Archive for the ‘Thomas Kidd’ Category

Celebrate the life of Ray Galawan

July 24, 2018

We mourn the passing of our revered Ray Galawan.

A beloved Richmond farmer and the founding farmer of Richmond FarmWatch, Ray was dedicated to farmland conservation.

Please honour Ray Galawan by reading about him here—and by carrying on his generous dedication.

Ray lived all of his life in Richmond on his farm on No. 4 Road. He was a fourth generation farmer, and he was proud to be the great grandson of Thomas Kidd, settler farmer, poet and great Richmond citizen.

Ray helped Bob Featherstone, his friend since elementary school, to farm strawberries on Ray’s farmland. After retiring from a career as a machinist, and having always kept his hand in farming, Ray became more involved on the farm and became Bob’s right-hand man in his vegetable and berry fields.

Ray also fished along with lifelong fisherman friend Gus Jacobson and Gus’s son Russ, and in recent years Ray was an important part of the Finn Slough community.

Ray was always helping with repairs to boats, wharves and buildings, cleaning the slough and chopping wood for friends and neighbours.

He lent his mechanical expertise and wide array of skills generously, doing tractor work and mechanical repairs for many, many farmers and fishers in the community over the years.

Ray Galawan was dedicated to protecting a farming way of life in Richmond.

He founded Richmond FarmWatch in 2013 when he discovered dumping on a Finn Road farm.

Ray and FarmWatch approached city officials and—by tractor—led a convoy to City Hall and then to Premier Christy Clark’s office in West Point Grey.

Along with Bob Featherstone, Ray also led a months-long “watch” in a hut at the gate of the farm where waste was being dumped. They got support from the neighbourhood, and many people joined the anti-dumping cause.

The success of Ray and FarmWatch came with an Agricultural Land Commission stop-work order and the cessation of dumping on the farmland.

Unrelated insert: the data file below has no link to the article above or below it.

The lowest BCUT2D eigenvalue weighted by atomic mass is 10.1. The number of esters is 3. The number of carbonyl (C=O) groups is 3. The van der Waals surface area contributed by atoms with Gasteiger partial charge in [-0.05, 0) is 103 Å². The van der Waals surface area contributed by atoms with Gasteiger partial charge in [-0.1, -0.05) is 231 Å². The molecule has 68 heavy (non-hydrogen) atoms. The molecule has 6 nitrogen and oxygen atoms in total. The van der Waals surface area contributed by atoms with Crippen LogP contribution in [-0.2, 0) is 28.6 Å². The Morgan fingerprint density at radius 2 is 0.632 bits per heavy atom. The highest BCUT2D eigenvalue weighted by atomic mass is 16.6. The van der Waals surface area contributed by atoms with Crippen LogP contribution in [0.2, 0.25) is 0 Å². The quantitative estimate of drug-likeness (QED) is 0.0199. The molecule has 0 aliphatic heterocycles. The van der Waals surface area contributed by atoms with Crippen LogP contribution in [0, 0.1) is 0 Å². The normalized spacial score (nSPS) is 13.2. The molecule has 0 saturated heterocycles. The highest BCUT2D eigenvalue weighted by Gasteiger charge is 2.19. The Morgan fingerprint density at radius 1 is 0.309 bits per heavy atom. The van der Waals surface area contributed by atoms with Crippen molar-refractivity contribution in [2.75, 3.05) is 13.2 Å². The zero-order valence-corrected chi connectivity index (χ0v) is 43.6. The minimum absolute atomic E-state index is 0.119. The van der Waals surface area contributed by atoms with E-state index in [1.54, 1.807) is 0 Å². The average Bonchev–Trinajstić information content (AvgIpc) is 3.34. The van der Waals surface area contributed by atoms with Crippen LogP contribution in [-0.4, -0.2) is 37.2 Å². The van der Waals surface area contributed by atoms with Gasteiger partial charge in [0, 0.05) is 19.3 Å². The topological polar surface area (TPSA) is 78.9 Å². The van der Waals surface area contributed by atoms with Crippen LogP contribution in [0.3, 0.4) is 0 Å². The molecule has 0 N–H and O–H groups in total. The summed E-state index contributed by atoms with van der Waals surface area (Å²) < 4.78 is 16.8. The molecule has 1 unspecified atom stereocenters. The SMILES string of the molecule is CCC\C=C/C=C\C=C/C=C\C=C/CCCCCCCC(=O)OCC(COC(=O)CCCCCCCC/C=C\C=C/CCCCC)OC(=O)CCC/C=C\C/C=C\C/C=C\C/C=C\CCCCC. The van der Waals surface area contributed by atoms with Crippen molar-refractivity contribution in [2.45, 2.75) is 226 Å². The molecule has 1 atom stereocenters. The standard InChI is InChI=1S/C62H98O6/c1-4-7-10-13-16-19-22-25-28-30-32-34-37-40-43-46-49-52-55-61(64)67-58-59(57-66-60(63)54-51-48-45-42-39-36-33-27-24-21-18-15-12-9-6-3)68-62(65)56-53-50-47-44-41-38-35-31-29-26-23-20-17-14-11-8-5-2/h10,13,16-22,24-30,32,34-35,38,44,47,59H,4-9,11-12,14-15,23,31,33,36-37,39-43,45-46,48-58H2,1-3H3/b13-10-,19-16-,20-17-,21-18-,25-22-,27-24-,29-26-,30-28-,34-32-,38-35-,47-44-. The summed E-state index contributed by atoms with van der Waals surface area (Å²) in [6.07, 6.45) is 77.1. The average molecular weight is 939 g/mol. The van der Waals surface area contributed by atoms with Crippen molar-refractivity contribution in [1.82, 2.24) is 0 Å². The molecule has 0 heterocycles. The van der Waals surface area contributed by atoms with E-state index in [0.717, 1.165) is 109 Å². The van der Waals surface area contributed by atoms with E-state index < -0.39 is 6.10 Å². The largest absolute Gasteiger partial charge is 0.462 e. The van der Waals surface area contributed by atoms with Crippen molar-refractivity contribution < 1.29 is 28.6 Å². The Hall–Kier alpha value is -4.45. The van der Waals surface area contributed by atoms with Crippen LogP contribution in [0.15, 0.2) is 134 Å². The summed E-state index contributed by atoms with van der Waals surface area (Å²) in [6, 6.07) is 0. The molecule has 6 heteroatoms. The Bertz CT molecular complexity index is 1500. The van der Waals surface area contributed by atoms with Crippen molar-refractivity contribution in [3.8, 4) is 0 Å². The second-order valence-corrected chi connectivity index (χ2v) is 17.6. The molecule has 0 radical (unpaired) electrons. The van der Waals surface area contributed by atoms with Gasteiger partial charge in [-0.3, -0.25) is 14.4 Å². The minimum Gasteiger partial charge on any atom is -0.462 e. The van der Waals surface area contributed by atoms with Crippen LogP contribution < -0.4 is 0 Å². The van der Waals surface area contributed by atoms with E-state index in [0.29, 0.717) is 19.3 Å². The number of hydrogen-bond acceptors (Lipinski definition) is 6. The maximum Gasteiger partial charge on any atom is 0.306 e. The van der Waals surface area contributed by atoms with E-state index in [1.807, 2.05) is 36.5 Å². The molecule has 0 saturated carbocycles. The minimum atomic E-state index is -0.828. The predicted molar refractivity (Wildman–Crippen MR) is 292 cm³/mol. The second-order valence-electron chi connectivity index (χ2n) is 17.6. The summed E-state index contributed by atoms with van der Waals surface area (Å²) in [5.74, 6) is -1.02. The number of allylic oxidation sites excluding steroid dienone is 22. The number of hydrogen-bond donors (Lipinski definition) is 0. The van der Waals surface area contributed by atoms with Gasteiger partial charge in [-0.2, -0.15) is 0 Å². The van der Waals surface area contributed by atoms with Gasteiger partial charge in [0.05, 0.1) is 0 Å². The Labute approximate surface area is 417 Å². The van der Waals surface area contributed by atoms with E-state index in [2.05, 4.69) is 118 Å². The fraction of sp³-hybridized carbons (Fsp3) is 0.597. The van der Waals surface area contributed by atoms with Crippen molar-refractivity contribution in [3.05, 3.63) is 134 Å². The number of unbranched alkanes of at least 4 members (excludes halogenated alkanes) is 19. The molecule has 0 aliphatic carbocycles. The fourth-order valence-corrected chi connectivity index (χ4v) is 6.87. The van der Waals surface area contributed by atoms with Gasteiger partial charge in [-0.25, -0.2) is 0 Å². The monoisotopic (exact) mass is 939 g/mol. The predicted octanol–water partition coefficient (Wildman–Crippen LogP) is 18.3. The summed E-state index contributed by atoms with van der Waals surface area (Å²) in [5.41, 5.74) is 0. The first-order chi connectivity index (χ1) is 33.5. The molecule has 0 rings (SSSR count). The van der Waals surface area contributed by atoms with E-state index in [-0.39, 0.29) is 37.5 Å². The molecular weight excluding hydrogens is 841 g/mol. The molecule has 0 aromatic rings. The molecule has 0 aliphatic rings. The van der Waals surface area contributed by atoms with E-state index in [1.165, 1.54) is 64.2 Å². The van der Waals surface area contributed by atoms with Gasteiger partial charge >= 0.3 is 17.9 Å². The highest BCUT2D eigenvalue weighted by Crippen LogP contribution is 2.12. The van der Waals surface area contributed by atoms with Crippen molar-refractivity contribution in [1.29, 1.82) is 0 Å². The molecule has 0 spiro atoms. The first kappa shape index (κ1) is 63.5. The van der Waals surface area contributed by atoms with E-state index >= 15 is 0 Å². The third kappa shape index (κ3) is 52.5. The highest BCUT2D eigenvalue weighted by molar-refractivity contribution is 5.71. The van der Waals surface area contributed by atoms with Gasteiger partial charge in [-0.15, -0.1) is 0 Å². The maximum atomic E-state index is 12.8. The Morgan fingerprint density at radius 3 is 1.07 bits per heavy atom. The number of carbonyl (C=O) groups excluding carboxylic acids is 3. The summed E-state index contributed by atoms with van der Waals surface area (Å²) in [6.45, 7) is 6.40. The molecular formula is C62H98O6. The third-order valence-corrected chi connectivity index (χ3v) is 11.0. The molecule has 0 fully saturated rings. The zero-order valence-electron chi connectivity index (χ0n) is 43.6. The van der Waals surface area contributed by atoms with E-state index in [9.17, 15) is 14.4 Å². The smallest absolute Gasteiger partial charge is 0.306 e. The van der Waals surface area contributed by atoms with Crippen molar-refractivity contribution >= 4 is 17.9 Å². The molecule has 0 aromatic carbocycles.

The City of Richmond then strengthened its soil bylaw.

__________

In late 2017, remediation of the site took place as the soil was screened of demolition-waste fill.

Today the farm fields are planted in crops, as they were for a century.

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Celebration of life for Ray Galawan:
Wednesday, July 25, 2018 at the Celebration Hall at Mountain View Cemetary at 11:30 a.m. It is near 41st & Fraser in Vancouver and accessed from 39th or St George Street. (Click thumbnail map to enlarge.)

But celebrate especially by reading about Ray and his great granddad Thomas Kidd and carrying on what they stood for.

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This article, in loving memory of Ray Galawan, a great Richmond citizen, has been adapted from a Richmond FarmWatch newsletter. Text by Kimi Hendess with support from other Richmond FarmWatch members. Photos by Mik Turje, Chung Chow, Sabrina Henry, Teresa Murphy, Steve Bridger, Erika Koenig-Workman and others.

Update: Some people called Ray “Perfect Ray” because he never half-did anything. The Celebration of Life was in keeping with that. It was a wonderful, thoughtful, bittersweet occasion, thanks to the family, celebrant and friends, with around two hundred taking part. Rest in Peace, Ray.

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“Child of the Fraser River and the sea”

February 17, 2016

Thomas Kidd of Richmond, 1846-1930One way to respect our Garden City legacy is through a settler leader who strove to make things better for those to follow. That’s farmer poet Thomas Kidd. In today’s terms, he was also a Richmond MLA, mayor, councillor, school trustee and good neighbour. We learn from him through his History of Lulu Island and poetry.

Thomas Kidd was born in Ireland in 1846. He arrived here in 1874 after living in New Zealand and California. Lulu Island, he found, was the fairest of all.

In his ode to Lulu Island, Kidd speaks to her as “Child of the Fraser River and the sea.”